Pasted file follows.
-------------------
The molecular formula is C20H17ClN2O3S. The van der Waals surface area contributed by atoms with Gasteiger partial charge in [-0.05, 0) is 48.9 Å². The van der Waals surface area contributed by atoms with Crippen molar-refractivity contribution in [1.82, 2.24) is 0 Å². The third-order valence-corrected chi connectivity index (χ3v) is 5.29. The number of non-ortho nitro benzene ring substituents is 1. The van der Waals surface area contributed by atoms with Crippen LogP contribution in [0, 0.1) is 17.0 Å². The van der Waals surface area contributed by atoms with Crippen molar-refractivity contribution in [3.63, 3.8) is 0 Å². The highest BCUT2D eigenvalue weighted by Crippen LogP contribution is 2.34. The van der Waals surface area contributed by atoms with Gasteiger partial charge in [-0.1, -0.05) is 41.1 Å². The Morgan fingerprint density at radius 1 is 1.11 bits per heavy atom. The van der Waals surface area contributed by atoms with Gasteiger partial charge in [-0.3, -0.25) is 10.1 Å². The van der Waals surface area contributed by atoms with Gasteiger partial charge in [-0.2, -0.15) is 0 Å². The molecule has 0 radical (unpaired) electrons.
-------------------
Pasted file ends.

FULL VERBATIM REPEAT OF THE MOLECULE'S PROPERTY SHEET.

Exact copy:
The molecular formula is C20H17ClN2O3S. The van der Waals surface area contributed by atoms with Gasteiger partial charge in [-0.05, 0) is 48.9 Å². The van der Waals surface area contributed by atoms with Crippen molar-refractivity contribution in [1.82, 2.24) is 0 Å². The third-order valence-corrected chi connectivity index (χ3v) is 5.29. The number of non-ortho nitro benzene ring substituents is 1. The van der Waals surface area contributed by atoms with Crippen LogP contribution in [0, 0.1) is 17.0 Å². The van der Waals surface area contributed by atoms with Crippen molar-refractivity contribution in [3.63, 3.8) is 0 Å². The highest BCUT2D eigenvalue weighted by Crippen LogP contribution is 2.34. The van der Waals surface area contributed by atoms with Gasteiger partial charge in [-0.1, -0.05) is 41.1 Å². The Morgan fingerprint density at radius 1 is 1.11 bits per heavy atom. The van der Waals surface area contributed by atoms with Gasteiger partial charge in [-0.3, -0.25) is 10.1 Å². The van der Waals surface area contributed by atoms with Gasteiger partial charge in [-0.2, -0.15) is 0 Å². The molecule has 0 radical (unpaired) electrons.